Brian Hampson, Vice President, Global Manufacturing Sciences and Technology, Hitachi Chemical Advanced Therapeutics Solutions | October 1, 2015
Automation is not just a buzzword. Automation—the act of taking laborious, manual steps of cell therapy manufacturing and making them more efficient through elimination of the human element—is what will make commercial cell therapy manufacturing (especially for patient-specific cell therapies) feasible and cost-effective. Efficiencies are captured through savings of cost and time and reductions in error and product quality risk. When done right and as part of a comprehensive strategy, introducing automation to your cell therapy manufacturing process should support the Development by Designvision for commercially viable manufacturing—creating products at a consistently high product quality, at reasonable cost of goods, that meet demand, over the commercial life of the product (quality, COGs, scalability, sustainability).
There are several types of automation that can be beneficial to cell therapy:
- Process Automation (e.g. closed loop process control) - Task Automation (e.g. selection process) - Test Automation (e.g. compendial method) - Information Automation (e.g. electronic batch record) - Operational Automation (e.g. Manufacturing Execution System/MES)
Like all stages of planning for cell therapy manufacturing, there are benefits to considering automation early on in clinical development, rather than in later phases. Automation can:
- Manage risks (product comparability, quality, regulatory) - Lead to a defendable commercial manufacturing strategy (COGs, capacity, robustness) - Inform business planning (and inform funding requirements) - Inform discussions with potential partners, investors - Inform shorter-term development programs - Inform the next steps for executing strategy - Provide an opportunity to build IP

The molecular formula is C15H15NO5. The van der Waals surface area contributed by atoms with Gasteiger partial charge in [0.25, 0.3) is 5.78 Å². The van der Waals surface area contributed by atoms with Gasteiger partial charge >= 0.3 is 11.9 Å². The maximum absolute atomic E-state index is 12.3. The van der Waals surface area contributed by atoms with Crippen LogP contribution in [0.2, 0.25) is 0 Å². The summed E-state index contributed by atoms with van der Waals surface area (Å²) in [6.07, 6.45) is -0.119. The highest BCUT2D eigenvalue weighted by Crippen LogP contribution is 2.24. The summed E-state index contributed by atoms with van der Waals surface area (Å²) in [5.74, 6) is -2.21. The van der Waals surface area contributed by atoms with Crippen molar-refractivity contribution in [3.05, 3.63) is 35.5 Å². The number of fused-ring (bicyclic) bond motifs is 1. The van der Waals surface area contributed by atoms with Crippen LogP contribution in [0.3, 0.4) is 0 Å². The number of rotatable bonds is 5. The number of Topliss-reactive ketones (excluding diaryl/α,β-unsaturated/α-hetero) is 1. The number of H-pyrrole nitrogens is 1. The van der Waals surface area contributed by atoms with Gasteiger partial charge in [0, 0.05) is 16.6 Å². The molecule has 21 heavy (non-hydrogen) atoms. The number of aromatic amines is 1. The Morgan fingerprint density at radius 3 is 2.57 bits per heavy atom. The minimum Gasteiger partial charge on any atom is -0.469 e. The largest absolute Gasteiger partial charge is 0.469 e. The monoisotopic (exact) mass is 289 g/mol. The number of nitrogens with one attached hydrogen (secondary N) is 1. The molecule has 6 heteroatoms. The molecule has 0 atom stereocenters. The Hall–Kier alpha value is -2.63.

AUTOMATION: PLANNED IN THE CONTEXT OF OPPORTUNITY AND VALUE:
The Cost Concern
Despite the clear benefits, it is no secret that automation can significantly escalate up front development time and expense. It is not uncommon, therefore, for a cell therapy developer to be frustrated by the idea that they cannot afford automation right now, and realize that by the time they will be able to afford to automate, it will be too late in development to adjust the process significantly without introducing significant comparability risk. That is why it is important to begin with a comparability risk assessment—consider what elements of your manufacturing process might lend themselves to automation (or any type of change or optimization down the line), and address first those elements that will pose the biggest comparability risk if they are changed later rather than sooner. Next, taking into account the comparability risk assessment you just performed, one option is to develop manual unit operations that are seamlessly automatable. Finally, do your research so that you know what automated technology solutions exist on the market and how they might be best applied to your particular cell therapy. Not all choices will require development of new solutions, as there are a growing number of systems currently available.
Balancing Risk and Reward
While automation often targets a reduction in product quality risk, clearly, automation can elevate risks to program success and must be undertaken with a certain level of caution and acumen. Automation can add complexity, increase supply chain risk and comparability risk, and can be a significant cash and timeline sink, particularly when needed before clinical efficacy is established. Certainly, unmitigated failure of automation can have significant consequences. However, successfully managing these risks will lead to the reward of a robust and cost-effective manufacturing process. The bottom line for patient-specific cell therapies is that automation is a tactical means to a strategic end; it must be planned and implemented carefully, but ultimately, automation will be critical for commercially viable manufacturing of virtually all patient-specific products.
To learn more, click the button below to request a complementary copy of the white paper, “Manufacturing Cell Therapies: Development Strategies for Commercial Vision.”
Brian Hampson, Vice President, Global Manufacturing Sciences and Technology, Hitachi Chemical Advanced Therapeutics SolutionsBrian Hampson is Vice President, Global Manufacturing Sciences and Technology, tasked with leading Hitachi Chemical Advanced Therapeutics Solutions ("HCATS") Center for Innovation and Engineering (I&E).
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